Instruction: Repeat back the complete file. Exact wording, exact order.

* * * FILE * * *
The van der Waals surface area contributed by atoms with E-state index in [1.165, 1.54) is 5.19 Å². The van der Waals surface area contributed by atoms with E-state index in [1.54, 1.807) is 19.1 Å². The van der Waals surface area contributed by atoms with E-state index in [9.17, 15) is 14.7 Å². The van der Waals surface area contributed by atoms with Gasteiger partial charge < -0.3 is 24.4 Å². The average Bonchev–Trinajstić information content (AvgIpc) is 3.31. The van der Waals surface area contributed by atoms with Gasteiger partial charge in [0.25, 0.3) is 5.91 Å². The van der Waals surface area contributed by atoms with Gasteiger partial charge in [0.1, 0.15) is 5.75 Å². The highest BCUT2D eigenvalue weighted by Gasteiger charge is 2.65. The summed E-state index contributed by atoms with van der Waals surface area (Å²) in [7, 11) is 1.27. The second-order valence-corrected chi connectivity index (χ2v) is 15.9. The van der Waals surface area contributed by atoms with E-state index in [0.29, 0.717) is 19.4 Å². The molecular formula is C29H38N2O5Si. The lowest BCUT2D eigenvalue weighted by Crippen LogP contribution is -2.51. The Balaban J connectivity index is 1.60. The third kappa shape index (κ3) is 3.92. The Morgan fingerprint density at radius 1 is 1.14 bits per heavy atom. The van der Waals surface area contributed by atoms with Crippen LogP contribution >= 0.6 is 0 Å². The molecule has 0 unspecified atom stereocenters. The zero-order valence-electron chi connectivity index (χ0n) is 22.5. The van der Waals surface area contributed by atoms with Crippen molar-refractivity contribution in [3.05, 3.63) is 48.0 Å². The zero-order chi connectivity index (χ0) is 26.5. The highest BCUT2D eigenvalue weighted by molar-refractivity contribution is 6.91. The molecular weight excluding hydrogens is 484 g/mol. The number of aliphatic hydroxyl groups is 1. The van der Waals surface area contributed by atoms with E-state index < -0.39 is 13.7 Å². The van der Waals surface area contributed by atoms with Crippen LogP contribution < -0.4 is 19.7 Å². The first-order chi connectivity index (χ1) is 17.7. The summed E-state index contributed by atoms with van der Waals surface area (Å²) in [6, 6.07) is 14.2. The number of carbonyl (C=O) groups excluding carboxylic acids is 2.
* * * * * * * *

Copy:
The van der Waals surface area contributed by atoms with E-state index in [1.165, 1.54) is 5.19 Å². The van der Waals surface area contributed by atoms with E-state index in [1.54, 1.807) is 19.1 Å². The van der Waals surface area contributed by atoms with E-state index in [9.17, 15) is 14.7 Å². The van der Waals surface area contributed by atoms with Gasteiger partial charge < -0.3 is 24.4 Å². The average Bonchev–Trinajstić information content (AvgIpc) is 3.31. The van der Waals surface area contributed by atoms with Gasteiger partial charge in [0.25, 0.3) is 5.91 Å². The van der Waals surface area contributed by atoms with Gasteiger partial charge in [0.1, 0.15) is 5.75 Å². The highest BCUT2D eigenvalue weighted by Gasteiger charge is 2.65. The summed E-state index contributed by atoms with van der Waals surface area (Å²) in [7, 11) is 1.27. The second-order valence-corrected chi connectivity index (χ2v) is 15.9. The van der Waals surface area contributed by atoms with E-state index in [0.29, 0.717) is 19.4 Å². The molecular formula is C29H38N2O5Si. The lowest BCUT2D eigenvalue weighted by Crippen LogP contribution is -2.51. The Balaban J connectivity index is 1.60. The third kappa shape index (κ3) is 3.92. The Morgan fingerprint density at radius 1 is 1.14 bits per heavy atom. The van der Waals surface area contributed by atoms with Crippen LogP contribution >= 0.6 is 0 Å². The molecule has 0 unspecified atom stereocenters. The zero-order valence-electron chi connectivity index (χ0n) is 22.5. The van der Waals surface area contributed by atoms with Crippen molar-refractivity contribution in [3.05, 3.63) is 48.0 Å². The zero-order chi connectivity index (χ0) is 26.5. The highest BCUT2D eigenvalue weighted by molar-refractivity contribution is 6.91. The molecular weight excluding hydrogens is 484 g/mol. The number of aliphatic hydroxyl groups is 1. The van der Waals surface area contributed by atoms with E-state index < -0.39 is 13.7 Å². The van der Waals surface area contributed by atoms with Crippen LogP contribution < -0.4 is 19.7 Å². The first-order chi connectivity index (χ1) is 17.7. The summed E-state index contributed by atoms with van der Waals surface area (Å²) in [6, 6.07) is 14.2. The number of carbonyl (C=O) groups excluding carboxylic acids is 2.